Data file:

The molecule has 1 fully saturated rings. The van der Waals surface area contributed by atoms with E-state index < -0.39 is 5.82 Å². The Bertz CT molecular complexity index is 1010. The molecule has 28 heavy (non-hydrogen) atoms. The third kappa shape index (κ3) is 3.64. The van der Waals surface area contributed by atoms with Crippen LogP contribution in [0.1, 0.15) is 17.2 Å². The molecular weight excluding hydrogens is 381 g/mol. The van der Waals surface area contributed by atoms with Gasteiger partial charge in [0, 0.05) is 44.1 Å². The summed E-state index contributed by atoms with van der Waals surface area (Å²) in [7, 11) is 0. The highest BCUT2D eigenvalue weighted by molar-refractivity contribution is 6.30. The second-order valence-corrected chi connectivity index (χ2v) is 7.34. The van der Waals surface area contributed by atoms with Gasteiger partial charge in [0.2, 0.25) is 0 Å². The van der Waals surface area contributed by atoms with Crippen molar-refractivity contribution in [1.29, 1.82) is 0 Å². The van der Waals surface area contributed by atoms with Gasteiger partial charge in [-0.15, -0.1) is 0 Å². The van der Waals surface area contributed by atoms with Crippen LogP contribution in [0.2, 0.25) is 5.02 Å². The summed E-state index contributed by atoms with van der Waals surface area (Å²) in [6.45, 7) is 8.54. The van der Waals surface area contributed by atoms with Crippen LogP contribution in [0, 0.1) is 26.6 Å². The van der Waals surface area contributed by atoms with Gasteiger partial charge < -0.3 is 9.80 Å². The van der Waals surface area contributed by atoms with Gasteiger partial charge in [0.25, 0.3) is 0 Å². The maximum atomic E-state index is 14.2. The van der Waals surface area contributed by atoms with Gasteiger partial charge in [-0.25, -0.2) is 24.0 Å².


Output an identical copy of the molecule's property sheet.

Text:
The molecule has 1 fully saturated rings. The van der Waals surface area contributed by atoms with E-state index < -0.39 is 5.82 Å². The Bertz CT molecular complexity index is 1010. The molecule has 28 heavy (non-hydrogen) atoms. The third kappa shape index (κ3) is 3.64. The van der Waals surface area contributed by atoms with Crippen LogP contribution in [0.1, 0.15) is 17.2 Å². The molecular weight excluding hydrogens is 381 g/mol. The van der Waals surface area contributed by atoms with Gasteiger partial charge in [0, 0.05) is 44.1 Å². The summed E-state index contributed by atoms with van der Waals surface area (Å²) in [7, 11) is 0. The highest BCUT2D eigenvalue weighted by molar-refractivity contribution is 6.30. The second-order valence-corrected chi connectivity index (χ2v) is 7.34. The van der Waals surface area contributed by atoms with Gasteiger partial charge in [0.2, 0.25) is 0 Å². The van der Waals surface area contributed by atoms with Crippen molar-refractivity contribution in [1.29, 1.82) is 0 Å². The van der Waals surface area contributed by atoms with Gasteiger partial charge in [-0.15, -0.1) is 0 Å². The van der Waals surface area contributed by atoms with Crippen LogP contribution in [0.2, 0.25) is 5.02 Å². The summed E-state index contributed by atoms with van der Waals surface area (Å²) in [6.45, 7) is 8.54. The van der Waals surface area contributed by atoms with Crippen LogP contribution in [0, 0.1) is 26.6 Å². The van der Waals surface area contributed by atoms with Gasteiger partial charge < -0.3 is 9.80 Å². The van der Waals surface area contributed by atoms with Gasteiger partial charge in [0.25, 0.3) is 0 Å². The maximum atomic E-state index is 14.2. The van der Waals surface area contributed by atoms with Gasteiger partial charge in [-0.25, -0.2) is 24.0 Å².